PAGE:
FGCCFL Grand Finals
2020 — St. Petersburg, FL/US
Zoheb Nensey Paradigm
I debated for four years at Miami (FL), took a year off to coach for the Chief at KCKCC, and then returned to school to coach at Florida State. I then spent 5 years in DC, where I worked with Oakton HS for like a year or two, and then with the Washingtion UDL for 3 years. I've since moved back to Florida and work with Jesuit (Tampa) on the side. We do a little bit of policy, a little bit of LD, and a little bit of Congress.
1) Speed's fine - I'll let you know if you're going too fast. Sorry if I miss it on my flow, but my local circuit is not very fast.
2) I have an ongoing love affair for T. You can turn it with your K if you want, but know that I'll evaluate the T flow before I evaluate anything else (including any turns.) Please slow slow slow down on these debates as I rarely judge T (or theory, for that matter) anymore. For 2018-9, I am not as familiar with the topic and what is normally considered topical as I would like. So keep that in mind when you're arguing about what the core of the topic is.
3) Arguments I consider outlandish but will still vote for (but warning - high threshold here):
a) Must define all terms - only if the aff somehow drops it.
b) nuclear malthus, spark, wipeout - only if the neg goes all in on it during the block and the aff doesn't win any offense against it. Feel free to bust out your turns, affirmatives.
c) ASPEC - only if the neg asks who the actor is in the 1AC cross-x, and the negative can justify loss of ground based on that actor choice.
4) K debates - go for it. Please provide real world examples of the kind of logic that the affirmative is using and why that logic is a bad idea.
5) Framework debates - go for it. But please let me know you're reading framework in your roadmap - I flow these separately, and much like a T debate.
6) Disads - have fun. Read them. I'm still skeptical of political capital being zero sum after having lived in DC for 5 years, but read it anyway if you think you have a good argument. All other disads are fair game, but don't make your internal link chains too contrived.
7) Counterplans - these are cool too. I'm skeptical of consult CPs from a theoretical perspective, but handle the perm debate and you'll be good. Also - if you're the aff, don't go too fast through your perms, and make sure you explain them in detail. If you're the negative, slow down on your counterplan text - I need to write it down.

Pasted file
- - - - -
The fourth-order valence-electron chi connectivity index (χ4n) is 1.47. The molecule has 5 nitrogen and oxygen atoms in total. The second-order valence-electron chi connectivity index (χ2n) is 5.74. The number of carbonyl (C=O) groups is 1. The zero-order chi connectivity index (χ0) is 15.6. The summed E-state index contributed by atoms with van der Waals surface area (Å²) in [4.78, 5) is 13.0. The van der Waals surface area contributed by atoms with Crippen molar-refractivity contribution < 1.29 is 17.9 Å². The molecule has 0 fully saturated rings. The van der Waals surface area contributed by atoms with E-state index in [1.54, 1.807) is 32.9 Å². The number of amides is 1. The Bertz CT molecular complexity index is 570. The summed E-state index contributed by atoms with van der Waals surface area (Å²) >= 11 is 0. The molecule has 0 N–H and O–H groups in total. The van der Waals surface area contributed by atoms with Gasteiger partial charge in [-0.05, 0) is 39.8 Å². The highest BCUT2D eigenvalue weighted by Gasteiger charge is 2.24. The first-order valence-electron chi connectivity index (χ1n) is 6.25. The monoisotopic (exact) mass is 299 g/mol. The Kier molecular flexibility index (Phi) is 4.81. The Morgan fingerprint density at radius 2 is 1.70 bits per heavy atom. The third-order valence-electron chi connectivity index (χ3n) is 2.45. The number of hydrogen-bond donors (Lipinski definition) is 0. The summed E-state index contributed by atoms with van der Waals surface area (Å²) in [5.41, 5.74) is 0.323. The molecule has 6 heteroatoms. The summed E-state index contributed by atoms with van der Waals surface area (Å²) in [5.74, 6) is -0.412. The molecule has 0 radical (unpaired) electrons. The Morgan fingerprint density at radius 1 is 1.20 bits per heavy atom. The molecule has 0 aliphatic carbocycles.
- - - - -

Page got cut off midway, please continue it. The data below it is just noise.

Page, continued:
8) Theory - I only really vote on super egregious violations (except as outlined above, like on consult CPs), but please avoid reading conflicting worlds.
I always read theory in debates as an answer if I didn't have anything else. My past experience has been, though, unless its a really egregious violation, I'm not likely to vote on theory. If you're reading more than one counterplan or alternative, AND they conflict, that's a pretty sure way to get me to pull the trigger on theory. If you’re saying “condo”, and then read conflicting positions which can function as offense against each other – you have another thing coming if you think I won’t let the affirmative make you defend both. If, however, they don't conflict then I see no real problem with multiple conditional positions.
I like T. I've won debates on T. I think that affs should have a clear link to the topic. For me, its always been a question of competing interpretations. I do think a lot of critical affs can still be run with a topical plan. That's not to say I won't vote for an affirmative that doesn't have a plan text - I've done it before - but you have to have a really good reason why doing your plan through a personal advocacy rather is a better idea then having the USFG doing the plan.
I think that counterplans are a necessary part of any debate. I'm fine with most counterplans, with the one major exception being consult counterplans. I don't like consult counterplans because it seems that most of the time the net benefit is pretty artificial and stems entirely off of the counterplan's action, rather than any direct link to the plan.
These debates always seem to be pretty heavy on theory, so when you're debating the theory part of these debates slow it down a little and explain things out, because if you're blippy on the line by line I won't be able to catch everything you write down.
Nothing's better than a good disad. I'm pretty fair game with almost any disad. Though I have a higher threshold for politics.